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Notes From a Writer's Desk: Managing Time and Research While Teaching

The Fellowships & Writing Center (FWC), along with the Derek Bok Center for Teaching and Learning and the Academic Resource Center (ARC), recently held a panel discussion on how to manage time when both researching and teaching during the graduate school years. The panel featured representatives from each center who shared their own experiences and offered some tips and tricks for balancing teaching with research. Here are some snippets from each speaker.  

Julia Coyoli, a PhD candidate in government and a former Bok Center Pedagogy Fellow, offered some perspectives from her experiences in the social sciences. Julia’s biggest takeaway was that teaching and research need not always be adversarial activities. This proved to be a common theme among the three panelists, which helped drive a discussion on how good teaching does not always need to take up all of our time and on how there can be such a thing as overpreparing. Moreover, research can be beneficial to our teaching, as it can provide great examples for illustrating concepts. Conversely, teaching can help our research by giving us opportunities to clarify key readings, arguments, or approaches in our respective disciplines.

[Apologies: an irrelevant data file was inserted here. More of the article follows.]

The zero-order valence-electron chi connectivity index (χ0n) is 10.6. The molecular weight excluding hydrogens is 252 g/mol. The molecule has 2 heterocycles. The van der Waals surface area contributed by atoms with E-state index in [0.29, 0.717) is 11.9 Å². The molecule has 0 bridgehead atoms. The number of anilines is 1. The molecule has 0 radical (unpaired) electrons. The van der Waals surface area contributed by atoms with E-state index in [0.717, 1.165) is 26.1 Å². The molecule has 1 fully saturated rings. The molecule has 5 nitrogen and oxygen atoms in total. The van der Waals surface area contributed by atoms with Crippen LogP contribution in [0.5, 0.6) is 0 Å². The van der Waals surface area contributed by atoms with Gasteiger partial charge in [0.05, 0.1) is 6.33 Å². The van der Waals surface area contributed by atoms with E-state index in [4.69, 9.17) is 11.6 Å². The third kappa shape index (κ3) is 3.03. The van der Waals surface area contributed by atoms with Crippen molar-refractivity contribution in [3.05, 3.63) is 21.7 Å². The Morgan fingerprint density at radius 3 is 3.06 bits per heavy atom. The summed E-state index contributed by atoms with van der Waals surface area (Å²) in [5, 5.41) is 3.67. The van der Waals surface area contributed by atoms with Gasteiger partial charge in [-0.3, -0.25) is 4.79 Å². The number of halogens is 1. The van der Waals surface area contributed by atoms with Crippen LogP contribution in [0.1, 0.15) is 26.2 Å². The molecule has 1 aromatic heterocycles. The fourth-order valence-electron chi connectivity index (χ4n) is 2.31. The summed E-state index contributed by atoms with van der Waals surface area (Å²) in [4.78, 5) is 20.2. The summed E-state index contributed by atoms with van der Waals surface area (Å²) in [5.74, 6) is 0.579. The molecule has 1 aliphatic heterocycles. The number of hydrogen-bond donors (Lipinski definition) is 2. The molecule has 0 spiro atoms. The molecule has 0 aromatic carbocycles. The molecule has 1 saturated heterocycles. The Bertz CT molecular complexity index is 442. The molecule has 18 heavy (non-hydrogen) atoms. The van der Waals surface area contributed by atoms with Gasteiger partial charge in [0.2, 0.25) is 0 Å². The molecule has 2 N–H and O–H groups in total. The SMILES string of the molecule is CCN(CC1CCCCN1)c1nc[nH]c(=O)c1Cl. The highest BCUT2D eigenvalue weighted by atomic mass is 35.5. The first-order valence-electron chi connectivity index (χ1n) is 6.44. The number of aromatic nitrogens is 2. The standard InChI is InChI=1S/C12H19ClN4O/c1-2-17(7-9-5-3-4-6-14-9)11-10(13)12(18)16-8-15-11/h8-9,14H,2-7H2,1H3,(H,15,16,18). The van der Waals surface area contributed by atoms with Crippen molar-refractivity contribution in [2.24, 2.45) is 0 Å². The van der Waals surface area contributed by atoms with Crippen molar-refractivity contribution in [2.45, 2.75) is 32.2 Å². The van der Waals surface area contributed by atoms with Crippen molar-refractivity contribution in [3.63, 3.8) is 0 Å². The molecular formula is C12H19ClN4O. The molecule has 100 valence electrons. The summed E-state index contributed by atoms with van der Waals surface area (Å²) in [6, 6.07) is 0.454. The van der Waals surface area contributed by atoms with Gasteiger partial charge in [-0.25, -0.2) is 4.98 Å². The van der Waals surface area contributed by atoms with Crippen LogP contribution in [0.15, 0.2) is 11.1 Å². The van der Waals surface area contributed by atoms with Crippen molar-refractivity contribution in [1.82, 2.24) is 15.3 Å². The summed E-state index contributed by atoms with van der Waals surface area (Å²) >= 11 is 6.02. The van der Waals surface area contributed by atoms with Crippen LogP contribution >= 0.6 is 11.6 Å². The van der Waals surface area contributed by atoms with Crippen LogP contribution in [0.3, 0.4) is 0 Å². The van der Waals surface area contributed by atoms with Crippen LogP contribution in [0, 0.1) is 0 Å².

Meaghan Fallano, who earned her PhD in organic chemistry from Northeastern University and currently serves as assistant director for STEM support at the ARC, provided some useful insights from the STEM perspective. Meaghan has found that balancing teaching and research is best achieved when someone has clear goals for each, as they can structure their time to allow for the space to be productive in each environment. To that end, Meaghan recommends that students build in time to conduct their teaching responsibilities away from their research space—which, in the world of chemistry, means away from the laboratory. She also recommends thoroughly documenting all of the preparation work for teaching. This will pay dividends down the road, as you will be well prepared for subsequent teaching responsibilities or for writing a statement of teaching philosophy when on the academic job market.

Anthony Shannon, who earned his PhD in classical archaeology from Harvard’s Department of the Classics and is currently a postdoctoral fellow in the FWC, reflected on his extensive experience teaching as a Harvard graduate student in the humanities. Having taught full course loads for seven years, Anthony noted that he repeatedly found himself balancing his teaching needs—and, by extension, the needs of his students—with his own research needs. As the latter became more pressing toward the end of his graduate tenure, Anthony found comfort in the structure that teaching provided, and built his nebulous research schedule around the comparatively stable time requirements of his teaching obligations. He also took up a hobby, woodworking, which provided some time in his schedule for reflection on his teaching and research, as well as a therapeutic, hands-on activity that facilitated mental recharging and decompression after a day full of course prep and writing.

To learn more about what each of the panelists had to say, reach out to them directly, or schedule a meeting with their respective offices. If you are seeking to improve your teaching skills, the Bok Center has you covered, while the ARC can help you manage your time, and the FWC can help you manage and communicate your research. 

Ready to book an appointment with FWC staff? Access the FWC intake form.

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